In another less talked about change, claimants who receive favourable adjudication decisions but still do not receive money owing no longer need to have a court hearing prior to having these decisions enforced. Instead, section 43 now allow enables claimants to enforce determinations by filing in the court a copy of the determination along with an affidavit as to the amount not paid under the determination.
This process remains more arduous compared with those in other states, which enable claimants to have adjudication decisions enforced on an over-the-counter basis by simply taking their adjudication and registering a default judgement. Nevertheless, Igra says the removal of the need for costly and arduous hearing processes to simply have an adjudication decision enforced is welcome.
The last area of significant change will see the maximum payment terms which are allowable within construction contracts or subcontracts reduced from 50 calendar days to 30 days.
In terms of strategies to manage these changes, Igra advises subcontractors to make themselves aware of what a payment dispute is and when in fact such a dispute arises, at which point the 90-day time period for lodging applications for adjudication in fact begins. Once such a dispute has arisen, he suggests allowing at most six and eight weeks to attempt informal resolution before instituting formal adjudication proceedings.
Finally, Igra suggests that subcontractors should take advantage of the recycled claims provision and bundle their current claims with any pre-existing ones which may be outstanding.
Contractors, he says, will be better off under the new regime as they themselves will have longer after a payment dispute arises in which to lodge an application for adjudication against the principal.
Nevertheless, he cautions that contractors should now be aware of the need to be prepared to address payment disputes with respect to their subcontracts over the extended period of 90 business days. Since the time frame in which their subcontractors have in which to lodge a claim is in fact determined by the date at which a ‘payment dispute’ arises, Igra also advises contractors to familiarise themselves with what the Act specifies as having to be contained in a notice of dispute.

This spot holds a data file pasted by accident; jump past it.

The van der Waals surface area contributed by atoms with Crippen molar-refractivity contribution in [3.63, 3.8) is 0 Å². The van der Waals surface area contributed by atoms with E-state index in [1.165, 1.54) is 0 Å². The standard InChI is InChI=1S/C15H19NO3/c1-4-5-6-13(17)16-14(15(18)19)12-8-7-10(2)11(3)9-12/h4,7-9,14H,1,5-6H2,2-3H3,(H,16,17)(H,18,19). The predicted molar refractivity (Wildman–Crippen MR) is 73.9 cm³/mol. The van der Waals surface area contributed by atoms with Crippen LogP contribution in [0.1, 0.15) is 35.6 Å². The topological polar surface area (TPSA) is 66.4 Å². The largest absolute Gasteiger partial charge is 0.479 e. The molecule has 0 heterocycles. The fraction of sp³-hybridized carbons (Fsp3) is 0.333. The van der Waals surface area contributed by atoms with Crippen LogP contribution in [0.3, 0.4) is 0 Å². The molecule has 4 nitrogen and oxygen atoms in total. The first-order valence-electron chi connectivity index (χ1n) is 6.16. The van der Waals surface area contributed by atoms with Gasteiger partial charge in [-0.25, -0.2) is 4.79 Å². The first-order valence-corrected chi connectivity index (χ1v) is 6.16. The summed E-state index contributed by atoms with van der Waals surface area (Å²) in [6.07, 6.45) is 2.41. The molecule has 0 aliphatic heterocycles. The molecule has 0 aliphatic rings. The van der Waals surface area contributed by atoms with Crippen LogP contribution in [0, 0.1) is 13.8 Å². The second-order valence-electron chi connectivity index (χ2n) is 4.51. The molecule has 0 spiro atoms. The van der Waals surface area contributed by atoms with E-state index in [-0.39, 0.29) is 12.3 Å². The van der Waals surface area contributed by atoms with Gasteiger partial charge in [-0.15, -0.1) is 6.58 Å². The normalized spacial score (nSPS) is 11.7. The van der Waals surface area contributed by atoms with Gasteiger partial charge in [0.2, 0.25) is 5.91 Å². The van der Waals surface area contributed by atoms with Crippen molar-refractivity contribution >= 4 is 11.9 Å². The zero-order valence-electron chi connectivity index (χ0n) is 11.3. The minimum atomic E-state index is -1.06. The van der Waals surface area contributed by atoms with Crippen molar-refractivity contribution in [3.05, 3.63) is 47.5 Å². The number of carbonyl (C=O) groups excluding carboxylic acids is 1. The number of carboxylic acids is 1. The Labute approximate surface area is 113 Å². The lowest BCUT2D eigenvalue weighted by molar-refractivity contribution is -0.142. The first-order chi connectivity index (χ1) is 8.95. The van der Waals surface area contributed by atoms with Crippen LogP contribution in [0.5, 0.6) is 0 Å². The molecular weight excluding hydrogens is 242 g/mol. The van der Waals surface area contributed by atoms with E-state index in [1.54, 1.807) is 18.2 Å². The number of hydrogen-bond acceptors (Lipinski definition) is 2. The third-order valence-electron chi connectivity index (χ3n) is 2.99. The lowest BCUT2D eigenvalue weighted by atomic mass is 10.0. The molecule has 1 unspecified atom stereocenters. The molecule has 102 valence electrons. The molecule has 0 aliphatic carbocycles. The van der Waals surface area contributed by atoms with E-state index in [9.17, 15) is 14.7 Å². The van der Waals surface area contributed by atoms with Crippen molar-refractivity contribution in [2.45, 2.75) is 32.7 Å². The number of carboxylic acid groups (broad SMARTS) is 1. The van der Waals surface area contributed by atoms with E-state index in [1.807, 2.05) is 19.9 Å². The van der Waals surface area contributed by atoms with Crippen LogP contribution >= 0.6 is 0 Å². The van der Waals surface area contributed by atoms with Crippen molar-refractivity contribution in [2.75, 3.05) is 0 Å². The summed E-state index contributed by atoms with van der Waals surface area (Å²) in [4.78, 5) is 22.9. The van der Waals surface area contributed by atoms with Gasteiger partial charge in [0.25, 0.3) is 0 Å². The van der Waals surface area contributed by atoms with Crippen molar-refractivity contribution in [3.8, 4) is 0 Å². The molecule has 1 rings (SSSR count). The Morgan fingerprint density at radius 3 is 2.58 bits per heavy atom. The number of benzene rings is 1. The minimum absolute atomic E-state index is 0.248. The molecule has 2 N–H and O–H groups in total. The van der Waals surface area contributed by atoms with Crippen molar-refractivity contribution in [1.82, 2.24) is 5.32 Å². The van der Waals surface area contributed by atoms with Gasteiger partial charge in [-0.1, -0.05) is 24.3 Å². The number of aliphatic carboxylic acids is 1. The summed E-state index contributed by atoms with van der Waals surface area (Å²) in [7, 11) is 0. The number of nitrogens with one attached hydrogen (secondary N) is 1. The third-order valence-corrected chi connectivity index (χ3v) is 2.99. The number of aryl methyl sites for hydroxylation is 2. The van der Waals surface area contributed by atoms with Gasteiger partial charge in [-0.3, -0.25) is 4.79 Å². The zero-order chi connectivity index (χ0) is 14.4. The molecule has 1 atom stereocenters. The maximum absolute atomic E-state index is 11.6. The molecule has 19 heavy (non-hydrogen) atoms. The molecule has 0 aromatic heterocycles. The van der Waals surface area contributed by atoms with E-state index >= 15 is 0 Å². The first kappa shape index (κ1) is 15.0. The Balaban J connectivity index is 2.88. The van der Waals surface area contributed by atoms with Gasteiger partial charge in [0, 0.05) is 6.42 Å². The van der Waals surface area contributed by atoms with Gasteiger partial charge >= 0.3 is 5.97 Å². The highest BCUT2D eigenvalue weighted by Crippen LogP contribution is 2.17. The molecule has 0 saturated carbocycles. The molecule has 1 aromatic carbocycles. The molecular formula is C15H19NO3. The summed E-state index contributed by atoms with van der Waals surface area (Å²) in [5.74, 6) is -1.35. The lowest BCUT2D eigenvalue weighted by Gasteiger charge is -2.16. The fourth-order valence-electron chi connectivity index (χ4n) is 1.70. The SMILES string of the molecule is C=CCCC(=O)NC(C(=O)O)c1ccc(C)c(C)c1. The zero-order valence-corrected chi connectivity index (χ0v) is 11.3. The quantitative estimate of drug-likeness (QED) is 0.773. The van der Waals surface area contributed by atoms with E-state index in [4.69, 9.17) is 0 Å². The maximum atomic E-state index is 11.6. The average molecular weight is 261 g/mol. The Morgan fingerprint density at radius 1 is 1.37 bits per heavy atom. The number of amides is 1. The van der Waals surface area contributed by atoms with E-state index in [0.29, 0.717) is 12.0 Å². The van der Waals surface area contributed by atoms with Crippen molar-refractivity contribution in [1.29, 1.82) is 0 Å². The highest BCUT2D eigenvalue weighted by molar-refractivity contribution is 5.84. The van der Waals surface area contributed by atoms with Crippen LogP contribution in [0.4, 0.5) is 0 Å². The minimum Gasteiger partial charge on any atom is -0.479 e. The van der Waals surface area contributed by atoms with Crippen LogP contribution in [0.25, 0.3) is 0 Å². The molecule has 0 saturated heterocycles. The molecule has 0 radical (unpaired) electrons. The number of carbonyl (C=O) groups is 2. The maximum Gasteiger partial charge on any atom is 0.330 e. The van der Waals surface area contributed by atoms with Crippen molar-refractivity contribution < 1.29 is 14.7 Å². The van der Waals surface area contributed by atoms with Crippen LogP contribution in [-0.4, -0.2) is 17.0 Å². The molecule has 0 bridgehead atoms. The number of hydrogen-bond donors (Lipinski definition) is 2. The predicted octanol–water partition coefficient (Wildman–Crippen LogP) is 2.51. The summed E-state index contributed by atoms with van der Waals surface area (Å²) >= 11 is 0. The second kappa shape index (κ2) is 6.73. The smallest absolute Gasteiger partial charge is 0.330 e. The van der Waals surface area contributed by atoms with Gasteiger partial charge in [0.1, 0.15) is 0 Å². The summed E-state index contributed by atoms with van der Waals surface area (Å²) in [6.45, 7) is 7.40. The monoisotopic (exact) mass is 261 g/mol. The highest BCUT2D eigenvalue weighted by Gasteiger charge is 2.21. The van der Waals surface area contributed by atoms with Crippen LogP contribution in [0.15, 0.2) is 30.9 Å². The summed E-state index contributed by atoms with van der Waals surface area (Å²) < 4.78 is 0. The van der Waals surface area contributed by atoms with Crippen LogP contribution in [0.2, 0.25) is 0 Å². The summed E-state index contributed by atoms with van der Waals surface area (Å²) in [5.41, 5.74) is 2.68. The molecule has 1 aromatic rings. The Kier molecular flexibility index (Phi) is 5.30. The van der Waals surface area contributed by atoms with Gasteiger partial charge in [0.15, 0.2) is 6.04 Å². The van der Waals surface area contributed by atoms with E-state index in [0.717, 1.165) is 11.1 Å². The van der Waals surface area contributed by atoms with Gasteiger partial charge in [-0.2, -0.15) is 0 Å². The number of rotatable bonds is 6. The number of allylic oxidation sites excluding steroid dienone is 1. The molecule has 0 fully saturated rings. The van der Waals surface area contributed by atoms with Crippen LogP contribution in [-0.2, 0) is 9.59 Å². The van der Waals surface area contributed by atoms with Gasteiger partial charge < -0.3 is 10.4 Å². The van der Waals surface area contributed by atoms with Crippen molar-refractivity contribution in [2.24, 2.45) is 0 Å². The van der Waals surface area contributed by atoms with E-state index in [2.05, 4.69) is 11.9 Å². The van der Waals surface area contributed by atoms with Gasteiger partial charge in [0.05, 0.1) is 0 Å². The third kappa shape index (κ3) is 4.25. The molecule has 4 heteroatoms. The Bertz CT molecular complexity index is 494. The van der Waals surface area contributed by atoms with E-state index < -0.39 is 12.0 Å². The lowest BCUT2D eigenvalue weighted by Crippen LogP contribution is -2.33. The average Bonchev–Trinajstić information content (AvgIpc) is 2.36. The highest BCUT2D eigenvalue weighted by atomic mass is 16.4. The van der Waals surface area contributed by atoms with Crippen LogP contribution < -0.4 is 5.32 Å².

Principals or ultimate clients, he said, need to be aware that they will now have to make payment claims every month and are more now more likely than before to face adjudication proceedings where they fail to meet progress claims on time.
Not all are enthusiastic about the changes, however. Speaking of the specific issue regarding recycled claims, Beth Cubit and Glen Warwick, partners at law firm Clyde & Co, wrote on their firm’s web site in October that the new regime could see successive applications under the same contract overlapping in time and being subject to different and potentially conflicting determinations from different adjudicators.
Principals, Cubit and Warwick argue, could find themselves the subject of ambush claims in which a contractor could wait until it builds a large number of disparate claims before submitting a lengthy and complex application for adjudication at a time which is inopportune for the principal or the project. Regardless of circumstances, the principal would be forced to respond to such claims within just 10 business days.
Igra disagrees. He says the latest changes merely bring Western Australia closer to where other states are in terms of having suitable legislation which adequately protects subcontractors.
He says fears associated with the new regime are overblown and that it fact the primary effect of the new rules will be to facilitate speedier payments down the contractual chain.
“What will happen (under the changers)?” he asked. “More subcontractors will get paid, that’s what will happen.”